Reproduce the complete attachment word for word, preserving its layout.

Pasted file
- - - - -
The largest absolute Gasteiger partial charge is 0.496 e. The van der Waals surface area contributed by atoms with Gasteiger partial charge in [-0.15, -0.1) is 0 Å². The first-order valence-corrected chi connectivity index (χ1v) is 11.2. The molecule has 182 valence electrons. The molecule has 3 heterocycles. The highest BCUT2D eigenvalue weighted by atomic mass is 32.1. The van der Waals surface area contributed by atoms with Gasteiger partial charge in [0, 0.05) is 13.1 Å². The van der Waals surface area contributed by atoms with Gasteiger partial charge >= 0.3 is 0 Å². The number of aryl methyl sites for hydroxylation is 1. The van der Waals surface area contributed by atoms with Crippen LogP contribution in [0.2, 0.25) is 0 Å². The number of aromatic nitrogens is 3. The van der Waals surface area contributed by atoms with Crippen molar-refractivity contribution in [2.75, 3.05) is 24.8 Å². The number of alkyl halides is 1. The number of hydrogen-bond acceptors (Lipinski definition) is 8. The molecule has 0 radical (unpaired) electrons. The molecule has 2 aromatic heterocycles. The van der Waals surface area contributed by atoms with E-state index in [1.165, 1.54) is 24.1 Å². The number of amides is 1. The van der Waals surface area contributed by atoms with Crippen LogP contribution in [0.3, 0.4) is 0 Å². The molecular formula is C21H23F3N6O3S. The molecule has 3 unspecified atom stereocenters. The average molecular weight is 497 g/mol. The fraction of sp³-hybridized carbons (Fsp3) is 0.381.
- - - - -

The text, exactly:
The largest absolute Gasteiger partial charge is 0.496 e. The van der Waals surface area contributed by atoms with Gasteiger partial charge in [-0.15, -0.1) is 0 Å². The first-order valence-corrected chi connectivity index (χ1v) is 11.2. The molecule has 182 valence electrons. The molecule has 3 heterocycles. The highest BCUT2D eigenvalue weighted by atomic mass is 32.1. The van der Waals surface area contributed by atoms with Gasteiger partial charge in [0, 0.05) is 13.1 Å². The van der Waals surface area contributed by atoms with Gasteiger partial charge >= 0.3 is 0 Å². The number of aryl methyl sites for hydroxylation is 1. The van der Waals surface area contributed by atoms with Crippen LogP contribution in [0.2, 0.25) is 0 Å². The number of aromatic nitrogens is 3. The van der Waals surface area contributed by atoms with Crippen molar-refractivity contribution in [2.75, 3.05) is 24.8 Å². The number of alkyl halides is 1. The number of hydrogen-bond acceptors (Lipinski definition) is 8. The molecule has 0 radical (unpaired) electrons. The molecule has 2 aromatic heterocycles. The van der Waals surface area contributed by atoms with E-state index in [1.165, 1.54) is 24.1 Å². The number of amides is 1. The van der Waals surface area contributed by atoms with Crippen LogP contribution in [0.3, 0.4) is 0 Å². The molecular formula is C21H23F3N6O3S. The molecule has 3 unspecified atom stereocenters. The average molecular weight is 497 g/mol. The fraction of sp³-hybridized carbons (Fsp3) is 0.381.